While donations are still being counted, the 2011 MCC Festival Auction and Relief Sale, combined with the Festival of Praise, has already raised more than $609,000.
“We are so grateful for the generous hearts of those who came and gave. We are grateful for all the volunteers who came, we absolutely could not do it without their help,” said Dora Hoeppner, coordinator of the event.
The relief sale, held Sept. 9-10 at Tradex, and the Festival of Praise, held Sept. 11 at Emmanuel Mennonite Church, raised funds to help people in Africa living with HIV/AIDS.
Thousands of people attended the weekend event.
The main auction on Saturday morning began with the traditional, symbolic auctioning of a loaf of bread which sold for more than $100,000 from a multitude of bidders.
Fraserway RV – which has been supporting the MCC Festival for 20 years – had three units at the sale this year, allowing the bidder to choose the vehicle they preferred. The successful bidder paid $16,000 and went home with a new RV.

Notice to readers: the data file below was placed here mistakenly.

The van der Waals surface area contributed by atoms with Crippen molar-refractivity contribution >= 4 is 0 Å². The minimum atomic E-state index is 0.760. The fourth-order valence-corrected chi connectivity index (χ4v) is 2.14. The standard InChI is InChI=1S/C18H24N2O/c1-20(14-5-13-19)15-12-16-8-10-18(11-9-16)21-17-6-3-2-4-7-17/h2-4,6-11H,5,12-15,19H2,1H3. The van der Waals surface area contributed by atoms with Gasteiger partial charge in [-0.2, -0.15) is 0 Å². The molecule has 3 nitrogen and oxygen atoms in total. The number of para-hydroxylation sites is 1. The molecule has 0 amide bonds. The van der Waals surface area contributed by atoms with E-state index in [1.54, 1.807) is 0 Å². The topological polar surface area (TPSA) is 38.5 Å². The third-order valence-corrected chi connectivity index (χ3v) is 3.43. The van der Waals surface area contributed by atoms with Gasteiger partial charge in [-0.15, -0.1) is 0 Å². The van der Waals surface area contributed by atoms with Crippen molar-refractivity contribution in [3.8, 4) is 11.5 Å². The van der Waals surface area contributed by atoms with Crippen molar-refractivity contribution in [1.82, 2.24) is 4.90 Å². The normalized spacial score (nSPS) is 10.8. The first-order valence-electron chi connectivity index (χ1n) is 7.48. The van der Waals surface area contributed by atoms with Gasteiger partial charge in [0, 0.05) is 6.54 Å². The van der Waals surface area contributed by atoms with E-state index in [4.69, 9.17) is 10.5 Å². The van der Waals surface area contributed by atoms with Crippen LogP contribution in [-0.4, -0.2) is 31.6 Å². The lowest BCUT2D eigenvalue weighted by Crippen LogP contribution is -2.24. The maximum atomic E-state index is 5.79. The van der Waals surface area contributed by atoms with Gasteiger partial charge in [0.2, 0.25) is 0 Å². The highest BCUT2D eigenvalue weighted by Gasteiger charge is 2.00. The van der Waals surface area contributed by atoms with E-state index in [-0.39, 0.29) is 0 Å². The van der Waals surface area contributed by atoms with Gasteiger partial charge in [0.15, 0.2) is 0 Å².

The quilt auction, which is always a highlight, raised $22,850 with the two highest selling quilts bringing in $6,800. The most unique quilt sold has not even been made yet. The quilters decided to auction a “Custom Quilt” with the winning bidder choosing the colour, pattern and size. It sold for $2,300 and was matched by a generous donor for a total of $4,600.
Other sources of funds included 44 cyclists who participated in the Pedaling for Hope cyclathon and raised more than $65,000, as well as the Penny Power booth which collected and rolled thousands of pennies during the weekend. The coin drive this year supported food security projects in Sudan. Donations to Penny Power are matched 4-1 by the Canadian International Development Agency through the Canadian Foodgrains Bank.
You can learn more about MCC’s Generations project when you visit aids.mcc.org.
By the numbers:
A big part of the MCC festival is food sales. This year’s event saw 18,000 vereniki (cottage cheese perogies) consumed, 87 pounds of butter used to make the cream sauce to go with them, 2,900 pounds of farmer sausage sold, and 400 pounds of raisins used to make portzelky (raisin fritters).
The event also included foods from Africa, Japan, India, and Latin America, reflecting the ethnic diversity of the Mennonite community.